‘Christians’ Don’t Act Christian-like in Cross Lawsuit Aftermath
The fallout of a cross lawsuit should prove to the victorious attorney some Christians just don’t know how to behave.
The attorney who won a Pensacola, Florida, cross lawsuit became the target of harassment from Christians who aren’t acting like they worship Jesus Christ.
The attorney successfully fought a giant white cross said to be government-sponsored, and, therefore, in violation of the establishment clause. The judge acknowledged the strong public support for the cross, which has stood in Bayview Park for 75 years:
“I am aware that there is a lot of support in Pensacola to keep the cross as is, and I understand and respect that point of view. But, the law is the law.”
But shortly after a judge ruled the cross would have to come down, the attorney, from American Humanist Association’s Appignani Humanist Legal Center, began receiving negative attention from people who are presumably on the side of the Lord.
“Negative attention” is, of course, an understatement.
One of the more polite things said on social media was a suggestion to “run her out of town.” One of the less polite things involved calling her a “f****** c***,” with the word following the F-bomb being a vulgarity for a woman’s privates.
Doesn’t sound very Christian-like to me.
For one thing, there is the notion of the Establishment Clause of the First Amendment, which prohibits the government from establishing a specific religion by promoting one over another. A giant Christian cross in a public park certainly seems as if the local government is promoting a specific religion on public property.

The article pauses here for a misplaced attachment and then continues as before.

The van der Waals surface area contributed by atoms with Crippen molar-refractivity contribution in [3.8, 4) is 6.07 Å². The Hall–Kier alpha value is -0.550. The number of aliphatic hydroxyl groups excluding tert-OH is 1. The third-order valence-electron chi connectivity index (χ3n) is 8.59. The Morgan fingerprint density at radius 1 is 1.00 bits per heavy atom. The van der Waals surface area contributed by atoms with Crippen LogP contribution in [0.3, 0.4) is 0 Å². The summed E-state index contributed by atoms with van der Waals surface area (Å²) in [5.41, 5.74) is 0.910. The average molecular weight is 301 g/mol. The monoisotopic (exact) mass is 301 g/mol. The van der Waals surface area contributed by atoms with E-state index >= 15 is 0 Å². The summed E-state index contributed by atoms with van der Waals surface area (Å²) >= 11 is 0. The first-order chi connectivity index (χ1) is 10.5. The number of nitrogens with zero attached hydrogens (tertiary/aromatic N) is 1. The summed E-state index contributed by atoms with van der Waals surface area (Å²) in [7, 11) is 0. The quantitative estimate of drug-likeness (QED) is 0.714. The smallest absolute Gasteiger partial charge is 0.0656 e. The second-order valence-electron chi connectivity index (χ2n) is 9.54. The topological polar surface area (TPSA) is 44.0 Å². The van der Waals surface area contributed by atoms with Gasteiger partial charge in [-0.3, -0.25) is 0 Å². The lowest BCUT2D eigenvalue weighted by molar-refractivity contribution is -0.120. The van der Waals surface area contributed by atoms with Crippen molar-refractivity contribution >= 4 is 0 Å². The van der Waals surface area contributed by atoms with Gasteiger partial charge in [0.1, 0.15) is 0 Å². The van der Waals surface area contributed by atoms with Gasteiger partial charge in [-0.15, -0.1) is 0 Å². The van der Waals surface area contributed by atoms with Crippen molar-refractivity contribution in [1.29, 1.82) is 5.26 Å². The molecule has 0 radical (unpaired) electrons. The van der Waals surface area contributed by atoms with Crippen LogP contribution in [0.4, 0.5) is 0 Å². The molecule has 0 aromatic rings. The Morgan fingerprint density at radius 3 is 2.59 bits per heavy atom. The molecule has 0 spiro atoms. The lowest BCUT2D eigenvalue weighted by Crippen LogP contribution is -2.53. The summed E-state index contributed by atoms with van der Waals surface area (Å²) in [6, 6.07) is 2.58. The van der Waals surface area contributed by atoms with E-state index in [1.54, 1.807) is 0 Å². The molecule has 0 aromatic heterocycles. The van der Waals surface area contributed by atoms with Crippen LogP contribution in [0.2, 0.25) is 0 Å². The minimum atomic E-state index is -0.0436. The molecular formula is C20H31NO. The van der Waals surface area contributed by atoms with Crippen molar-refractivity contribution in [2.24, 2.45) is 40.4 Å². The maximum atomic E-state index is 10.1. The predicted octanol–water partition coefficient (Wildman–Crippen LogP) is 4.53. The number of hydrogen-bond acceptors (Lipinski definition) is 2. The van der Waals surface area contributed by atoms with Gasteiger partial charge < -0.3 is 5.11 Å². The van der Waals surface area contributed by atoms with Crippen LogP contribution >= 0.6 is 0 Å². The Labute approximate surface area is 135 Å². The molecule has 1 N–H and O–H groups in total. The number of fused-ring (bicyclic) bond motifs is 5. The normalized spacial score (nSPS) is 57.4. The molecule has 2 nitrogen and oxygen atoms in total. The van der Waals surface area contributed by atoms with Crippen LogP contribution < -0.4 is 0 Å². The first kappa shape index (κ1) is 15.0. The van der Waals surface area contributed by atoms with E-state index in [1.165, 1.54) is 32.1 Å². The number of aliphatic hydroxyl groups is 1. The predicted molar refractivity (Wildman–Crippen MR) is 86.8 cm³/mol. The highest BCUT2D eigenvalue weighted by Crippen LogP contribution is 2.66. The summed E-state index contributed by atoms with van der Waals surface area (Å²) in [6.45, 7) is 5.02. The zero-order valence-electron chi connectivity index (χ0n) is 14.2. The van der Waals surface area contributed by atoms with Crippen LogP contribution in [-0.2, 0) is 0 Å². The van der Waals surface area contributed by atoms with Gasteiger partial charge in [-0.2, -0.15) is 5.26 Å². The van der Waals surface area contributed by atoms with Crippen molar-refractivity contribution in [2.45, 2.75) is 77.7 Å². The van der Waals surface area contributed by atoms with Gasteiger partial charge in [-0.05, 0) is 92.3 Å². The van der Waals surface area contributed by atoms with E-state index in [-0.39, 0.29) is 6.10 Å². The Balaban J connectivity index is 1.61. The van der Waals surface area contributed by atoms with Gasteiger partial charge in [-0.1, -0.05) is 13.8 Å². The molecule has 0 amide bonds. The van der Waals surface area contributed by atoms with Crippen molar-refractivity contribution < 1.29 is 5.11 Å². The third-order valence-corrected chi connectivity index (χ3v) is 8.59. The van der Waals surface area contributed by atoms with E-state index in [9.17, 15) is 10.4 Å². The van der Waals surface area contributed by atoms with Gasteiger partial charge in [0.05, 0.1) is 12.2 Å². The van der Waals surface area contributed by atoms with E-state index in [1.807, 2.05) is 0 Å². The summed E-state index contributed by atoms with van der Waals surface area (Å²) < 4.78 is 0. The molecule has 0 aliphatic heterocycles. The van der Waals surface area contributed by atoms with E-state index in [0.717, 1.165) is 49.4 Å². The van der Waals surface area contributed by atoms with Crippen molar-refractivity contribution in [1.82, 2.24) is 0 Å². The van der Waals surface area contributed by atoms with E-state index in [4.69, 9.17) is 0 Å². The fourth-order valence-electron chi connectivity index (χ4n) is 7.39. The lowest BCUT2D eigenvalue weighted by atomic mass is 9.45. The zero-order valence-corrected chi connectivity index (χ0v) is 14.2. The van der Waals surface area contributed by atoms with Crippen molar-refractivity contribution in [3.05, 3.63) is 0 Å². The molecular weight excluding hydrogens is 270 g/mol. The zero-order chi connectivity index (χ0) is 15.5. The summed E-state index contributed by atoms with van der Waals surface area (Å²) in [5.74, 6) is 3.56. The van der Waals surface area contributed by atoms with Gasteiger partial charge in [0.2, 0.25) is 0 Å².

What does the Bible say about man’s laws?
Obviously, there are going to be times at which the Bible and our government’s laws are going to clash. But that was the whole point of the Constitution: our Founding Fathers did not want to establish laws that favored one particular religion.
Submit yourselves for the Lord’s sake to every human authority: whether to the emperor, as the supreme authority, or to governors, who are sent by him to punish those who do wrong and to commend those who do right.
For it is God’s will that by doing good you should silence the ignorant talk of foolish people. Live as free people, but do not use your freedom as a cover-up for evil; live as God’s slaves.
Show proper respect to everyone, love the family of believers, fear God, honor the emperor.
The attorney being vilified, it could be argued, is following the Bible more than those who are being so rude and unkind to her: she’s the one trying to uphold the laws the Bible says we are to respect.
Ironic, isn’t it?
What does the Bible say about dealing with someone who offends you?
The judge’s ruling may well seem like a defeat for the religious community, even if it’s absolutely within the law. Still, because of this, there are people who see the attorney’s work as offensive because it “attacks” their beliefs.
Proverbs 19:11 reminds us that good sense makes one slow to anger and “it is his glory to overlook an offense.”
These folks don’t seem all that interested in overlooking anything.
The Bible also goes into detail about how to deal with conflicts inside the church, commanding that you should first go to the person who offended you privately. In now way can that be interpreted as posting to social media for all to see.
It seems, from the way some people are acting, they’ve already assumed this attorney is outside the church, so it could be argued those regulations don’t apply in this case.
Still, if we’re called to share our faith, the folks using this level of vitriol certainly aren’t sharing their faith in a manner that would make someone who isn’t part of their faith want to be part of it themselves, are they?
If folks want to assume this attorney isn’t a Christian — and it appears that’s the assumption, whether it’s correct or not — they have the option of lashing out or following God’s Word about how do deal with such situations.
It’s a shame they’re choosing the former rather than the latter.